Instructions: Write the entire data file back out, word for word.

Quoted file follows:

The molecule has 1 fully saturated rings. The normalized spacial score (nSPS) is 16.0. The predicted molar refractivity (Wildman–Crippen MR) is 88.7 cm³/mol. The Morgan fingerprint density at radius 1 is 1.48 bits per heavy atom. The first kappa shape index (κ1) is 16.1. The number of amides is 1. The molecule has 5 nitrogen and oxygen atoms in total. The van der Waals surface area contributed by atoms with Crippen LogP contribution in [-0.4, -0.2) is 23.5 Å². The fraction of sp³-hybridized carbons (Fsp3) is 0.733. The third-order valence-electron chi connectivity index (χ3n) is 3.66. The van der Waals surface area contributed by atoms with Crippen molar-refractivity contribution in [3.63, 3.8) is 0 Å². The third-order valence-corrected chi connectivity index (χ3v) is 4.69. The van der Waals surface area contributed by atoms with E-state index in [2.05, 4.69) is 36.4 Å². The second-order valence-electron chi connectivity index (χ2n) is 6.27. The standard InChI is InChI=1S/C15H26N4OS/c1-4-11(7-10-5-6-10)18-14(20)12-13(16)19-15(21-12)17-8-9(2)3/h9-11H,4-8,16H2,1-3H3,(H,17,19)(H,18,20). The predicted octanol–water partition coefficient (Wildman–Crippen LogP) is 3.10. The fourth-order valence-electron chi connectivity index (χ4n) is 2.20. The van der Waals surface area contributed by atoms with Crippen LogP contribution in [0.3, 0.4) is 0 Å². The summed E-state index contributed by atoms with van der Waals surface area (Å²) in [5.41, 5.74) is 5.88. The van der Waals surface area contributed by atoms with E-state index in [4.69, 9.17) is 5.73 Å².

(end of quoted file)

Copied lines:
The molecule has 1 fully saturated rings. The normalized spacial score (nSPS) is 16.0. The predicted molar refractivity (Wildman–Crippen MR) is 88.7 cm³/mol. The Morgan fingerprint density at radius 1 is 1.48 bits per heavy atom. The first kappa shape index (κ1) is 16.1. The number of amides is 1. The molecule has 5 nitrogen and oxygen atoms in total. The van der Waals surface area contributed by atoms with Crippen LogP contribution in [-0.4, -0.2) is 23.5 Å². The fraction of sp³-hybridized carbons (Fsp3) is 0.733. The third-order valence-electron chi connectivity index (χ3n) is 3.66. The van der Waals surface area contributed by atoms with Crippen molar-refractivity contribution in [3.63, 3.8) is 0 Å². The third-order valence-corrected chi connectivity index (χ3v) is 4.69. The van der Waals surface area contributed by atoms with E-state index in [2.05, 4.69) is 36.4 Å². The second-order valence-electron chi connectivity index (χ2n) is 6.27. The standard InChI is InChI=1S/C15H26N4OS/c1-4-11(7-10-5-6-10)18-14(20)12-13(16)19-15(21-12)17-8-9(2)3/h9-11H,4-8,16H2,1-3H3,(H,17,19)(H,18,20). The predicted octanol–water partition coefficient (Wildman–Crippen LogP) is 3.10. The fourth-order valence-electron chi connectivity index (χ4n) is 2.20. The van der Waals surface area contributed by atoms with Crippen LogP contribution in [0.3, 0.4) is 0 Å². The summed E-state index contributed by atoms with van der Waals surface area (Å²) in [5.41, 5.74) is 5.88. The van der Waals surface area contributed by atoms with E-state index in [4.69, 9.17) is 5.73 Å².